Battling the Rip Tide

“Are you ready to go?” you ask your roommates. You hear them say “Go ahead, we’ll be right there.” You take a step onto the hard, wooden floor outside of your hut-styled bungalow. You hear a howler monkey in the tree just above you, their screech like nails on a chalkboard. You start off on the path to the beach; you can smell the fresh scent of the palm trees surrounding you. You wave to your friend lounging in the kidney shaped pool; at seven a.m., you wonder what she’s doing in the pool. As if reading your thoughts, your roommate says, “She’s going to be safer in the pool than we are in the ocean.” Another roommate pipes in, “At least she has a lifeguard!” You realize your friend is right; no lifeguards would be at the beach this early in the morning. You think about her statement for a minute, and brush it off quickly, because the water was fine yesterday. “Yesterday there was a life guard” your conscience keeps telling you.

You forget it when you friend starts to run toward the beach. You taste the ocean breeze; you feel the cold sand between your toes. Realizing it is a haven for sand fleas, you run faster, leaving only your footprints behind. The water’s edge, like the edge of a canyon, is tempting you closer. You take a small step into the raging beast, and you can already tell this won’t be fun. The green, scratchy seaweed feels like sandpaper against your legs, and the sea is colder than the night before. Your friends are just ahead of you; and you feel the wet, squishy sand, between your toes. You duck down so a wave will wash through your hair; your friends are doing the same. You look to your right, your friends are about five feet away, but you don’t think much of it. You keep looking over at your friends, and fail to realize how far away they’re getting. You look back to the shore, and notice that all but one of your friends are already back on the shore, and you’re a lot farther out than you planned.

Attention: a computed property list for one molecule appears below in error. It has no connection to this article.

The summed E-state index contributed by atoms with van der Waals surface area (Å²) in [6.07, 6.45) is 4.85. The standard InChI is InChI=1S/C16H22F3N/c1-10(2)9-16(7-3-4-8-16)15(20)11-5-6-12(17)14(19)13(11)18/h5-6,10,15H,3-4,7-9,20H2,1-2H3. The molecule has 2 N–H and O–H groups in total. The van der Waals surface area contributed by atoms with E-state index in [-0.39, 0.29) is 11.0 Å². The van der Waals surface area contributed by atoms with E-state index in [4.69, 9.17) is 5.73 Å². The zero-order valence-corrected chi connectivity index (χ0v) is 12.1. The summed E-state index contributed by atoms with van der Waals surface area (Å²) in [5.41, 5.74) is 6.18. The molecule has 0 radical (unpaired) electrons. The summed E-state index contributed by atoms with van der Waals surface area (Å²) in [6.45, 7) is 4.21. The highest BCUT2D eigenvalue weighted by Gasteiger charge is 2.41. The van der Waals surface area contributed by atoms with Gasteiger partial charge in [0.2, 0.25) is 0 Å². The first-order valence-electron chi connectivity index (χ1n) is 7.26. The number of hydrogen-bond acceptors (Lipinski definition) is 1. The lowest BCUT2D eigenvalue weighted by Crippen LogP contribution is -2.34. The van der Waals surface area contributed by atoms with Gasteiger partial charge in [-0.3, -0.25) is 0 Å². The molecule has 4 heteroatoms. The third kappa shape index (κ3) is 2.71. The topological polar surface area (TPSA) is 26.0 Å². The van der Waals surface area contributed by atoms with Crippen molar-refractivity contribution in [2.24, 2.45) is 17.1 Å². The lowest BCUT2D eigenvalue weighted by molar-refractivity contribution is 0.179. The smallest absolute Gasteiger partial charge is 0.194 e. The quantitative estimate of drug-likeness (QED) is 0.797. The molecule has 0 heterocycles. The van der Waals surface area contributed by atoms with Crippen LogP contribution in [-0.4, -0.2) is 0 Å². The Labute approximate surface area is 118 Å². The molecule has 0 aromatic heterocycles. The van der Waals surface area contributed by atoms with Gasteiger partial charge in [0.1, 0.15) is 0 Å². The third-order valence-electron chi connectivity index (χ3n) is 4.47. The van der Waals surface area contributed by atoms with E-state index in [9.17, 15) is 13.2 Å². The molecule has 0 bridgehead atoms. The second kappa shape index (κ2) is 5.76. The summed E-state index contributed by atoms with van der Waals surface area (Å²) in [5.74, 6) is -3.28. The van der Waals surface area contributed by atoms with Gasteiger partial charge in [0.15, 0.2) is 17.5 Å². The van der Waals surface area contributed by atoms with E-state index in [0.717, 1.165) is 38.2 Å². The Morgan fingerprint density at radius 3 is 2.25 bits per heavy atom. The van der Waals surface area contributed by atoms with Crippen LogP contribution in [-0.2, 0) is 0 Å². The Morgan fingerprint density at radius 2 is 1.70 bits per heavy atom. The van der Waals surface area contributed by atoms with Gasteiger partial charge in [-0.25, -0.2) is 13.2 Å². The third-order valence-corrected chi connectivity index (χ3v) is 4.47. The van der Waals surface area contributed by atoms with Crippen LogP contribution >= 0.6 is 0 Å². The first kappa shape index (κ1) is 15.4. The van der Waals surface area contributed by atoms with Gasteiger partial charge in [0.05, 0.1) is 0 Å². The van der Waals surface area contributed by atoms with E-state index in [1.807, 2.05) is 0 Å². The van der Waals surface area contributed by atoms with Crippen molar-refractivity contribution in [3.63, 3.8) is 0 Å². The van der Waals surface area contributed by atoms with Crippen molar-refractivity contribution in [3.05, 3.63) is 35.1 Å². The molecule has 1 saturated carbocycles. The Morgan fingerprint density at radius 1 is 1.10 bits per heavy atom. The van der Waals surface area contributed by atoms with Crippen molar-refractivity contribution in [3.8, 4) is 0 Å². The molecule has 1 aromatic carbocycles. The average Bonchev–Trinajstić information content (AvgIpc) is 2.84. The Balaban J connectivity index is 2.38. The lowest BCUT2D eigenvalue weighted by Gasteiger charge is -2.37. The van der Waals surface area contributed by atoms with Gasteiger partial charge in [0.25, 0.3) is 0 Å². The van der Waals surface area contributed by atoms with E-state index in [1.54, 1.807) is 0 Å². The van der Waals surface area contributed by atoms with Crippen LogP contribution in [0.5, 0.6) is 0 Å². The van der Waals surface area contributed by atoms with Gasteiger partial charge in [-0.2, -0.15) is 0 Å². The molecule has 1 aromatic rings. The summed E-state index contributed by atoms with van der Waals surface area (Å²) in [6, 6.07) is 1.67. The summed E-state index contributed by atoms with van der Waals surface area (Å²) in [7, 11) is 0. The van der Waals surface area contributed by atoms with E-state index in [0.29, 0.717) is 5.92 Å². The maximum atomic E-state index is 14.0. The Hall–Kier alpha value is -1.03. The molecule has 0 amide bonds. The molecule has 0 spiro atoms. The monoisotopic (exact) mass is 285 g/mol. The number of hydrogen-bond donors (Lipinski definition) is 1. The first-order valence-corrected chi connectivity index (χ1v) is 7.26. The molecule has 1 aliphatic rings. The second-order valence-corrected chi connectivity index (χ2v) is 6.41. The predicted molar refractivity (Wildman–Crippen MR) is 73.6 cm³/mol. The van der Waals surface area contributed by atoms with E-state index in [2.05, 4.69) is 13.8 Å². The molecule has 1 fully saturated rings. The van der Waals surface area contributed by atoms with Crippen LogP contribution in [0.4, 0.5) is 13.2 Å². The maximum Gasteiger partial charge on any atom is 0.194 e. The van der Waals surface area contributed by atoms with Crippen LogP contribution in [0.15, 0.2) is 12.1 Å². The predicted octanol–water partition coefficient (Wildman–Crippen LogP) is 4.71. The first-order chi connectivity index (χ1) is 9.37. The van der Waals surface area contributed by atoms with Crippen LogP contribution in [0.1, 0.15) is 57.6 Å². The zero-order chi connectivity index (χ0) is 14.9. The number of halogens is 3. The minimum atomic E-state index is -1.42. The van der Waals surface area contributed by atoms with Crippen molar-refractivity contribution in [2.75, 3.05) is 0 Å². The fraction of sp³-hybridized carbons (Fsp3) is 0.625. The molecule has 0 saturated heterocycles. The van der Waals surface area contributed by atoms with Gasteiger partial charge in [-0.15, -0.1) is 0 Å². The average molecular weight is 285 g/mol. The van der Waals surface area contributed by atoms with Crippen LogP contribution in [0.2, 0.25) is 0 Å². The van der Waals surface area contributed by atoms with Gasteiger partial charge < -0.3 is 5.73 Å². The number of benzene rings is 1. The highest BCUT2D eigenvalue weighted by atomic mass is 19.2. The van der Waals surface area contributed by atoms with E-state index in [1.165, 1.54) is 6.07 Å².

You turn around to go back because it’s not safe anymore; the cooing newborn has turned into a screaming toddler. You take a step, and go under the formidable waves. Now you start to panic, nothings there! You try and take a step again, and realize you are in a rip tide! “Don’t panic, don’t panic.” You coax yourself; even though it would be easier to find a penguin in Hawaii. You remember reading a book that said, “If you are ever caught in a rip tide, swim parallel to the beach.” You start to swim parallel to the beach and realize that it is to no avail. Your friend yells out to you, “Come back over here!” Exasperated, you look at her across the raging waves, and start screaming like a banshee. Of course, she can’t hear you over the roar of the waves. You can feel the salt stinging your eyes and nose. You cannot get back without someone’s help. You are treading the freezing cold water, and wishing you would’ve swam in the safe, lifeguarded pool. You keep drifting farther and farther from the shore, which is now a palace, fit for the finest of kings. You can see the gorgeous palm trees, the weather-worn driftwood, and even the road back to your bungalow.